Green Sex folks. That's what it's all about.
I presented the case for eco-friendly nookie last week at FOCUS (Fellowship of Catholic University Students) New Staff Training, and I received a warm - albeit somewhat aghast - reception.
Green sex is, in a nutshell, the idea that contraceptive use is in fact seriously deleterious to the environment and may indeed be harmful to the human person - physically, psychologically and emotionally. (Notice I didn't use the other "G" word to prove my point - God.)
And that's the point, at least as I was explaining things to the 90 first year FOCUS missionaries who had unwittingly entered into a hotbed of controversy when they stepped into "missionary practicum 101" that morning.
Because "green sex," for all it's shock value and buzz-worthy appeal, isn't exactly catching on like wildfire. Cosmo hasn't run any features exposing the rampant estrogenic pollution of our streams and waterways, thanks to the disposal of human sewage laden with prolific amounts of artificial hormones. The White House hasn't introduced any sweeping initiatives to enact protective measures for transgendered trout whose sexuality has been swayed by human interference...
But the consequences of contraceptive use on the environment - both externally and internally, within the human body - are staggering.
From an excerpt from an Ortho Tricyclen drug information page: "Taking the Pill at a younger age may increase your risk of being diagnosed with breast cancer. Particularly if taken for five consecutive years prior to a woman's first pregnancy"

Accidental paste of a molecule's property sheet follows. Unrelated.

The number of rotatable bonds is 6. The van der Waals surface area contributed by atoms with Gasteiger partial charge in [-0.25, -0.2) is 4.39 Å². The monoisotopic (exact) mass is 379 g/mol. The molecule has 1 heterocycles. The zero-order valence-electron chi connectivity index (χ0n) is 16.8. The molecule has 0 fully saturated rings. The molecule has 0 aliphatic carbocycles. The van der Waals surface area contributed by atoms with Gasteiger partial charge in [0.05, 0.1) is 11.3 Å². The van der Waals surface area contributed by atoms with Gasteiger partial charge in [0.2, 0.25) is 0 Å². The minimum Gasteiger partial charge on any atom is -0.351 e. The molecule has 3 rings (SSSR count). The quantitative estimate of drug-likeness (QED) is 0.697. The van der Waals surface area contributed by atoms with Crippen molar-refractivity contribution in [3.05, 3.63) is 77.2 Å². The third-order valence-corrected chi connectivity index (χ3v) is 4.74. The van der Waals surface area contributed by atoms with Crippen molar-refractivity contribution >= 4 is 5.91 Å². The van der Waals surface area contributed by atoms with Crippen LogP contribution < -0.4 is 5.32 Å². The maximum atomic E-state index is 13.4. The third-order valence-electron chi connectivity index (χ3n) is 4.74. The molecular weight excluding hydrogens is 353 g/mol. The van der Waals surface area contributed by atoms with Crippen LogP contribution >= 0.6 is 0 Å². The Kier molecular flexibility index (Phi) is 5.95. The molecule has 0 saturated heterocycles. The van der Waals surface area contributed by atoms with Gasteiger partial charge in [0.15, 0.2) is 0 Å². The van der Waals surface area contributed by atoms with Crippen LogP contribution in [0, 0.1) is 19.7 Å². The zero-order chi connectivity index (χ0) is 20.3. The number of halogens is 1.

Let's break that down:
1. Taking the Pill "may increase your risk of being diagnosed" loosely translates to "might give you cancer" Sounds a little more ominous that way, no?
2. "...at a younger age." The average age of onset for hormonal contraceptive use in the U.S. is between 15 and 22 years of age. Let's say a 17 year-old, high school junior obtains a prescription from her general care practitioner and remains on the Pill for the remainder of high school and then continues through college and grad school. That puts her at around age 25. She's now been on the Pill for 7 years... Hmmmm....
3. "prior to a woman's first pregnancy" Let's presume the young lady in our above example marries around age 28 (average) and waits 12-14 months to conceive baby number one (pretty quick by today's standards.) She has now been taking the Pill for 9 years prior to conception of her first pregnancy...
So, transgendered trout aside, there are plenty of humane reasons to think before popping those little pink Pills - humane in the fullest sense of the word.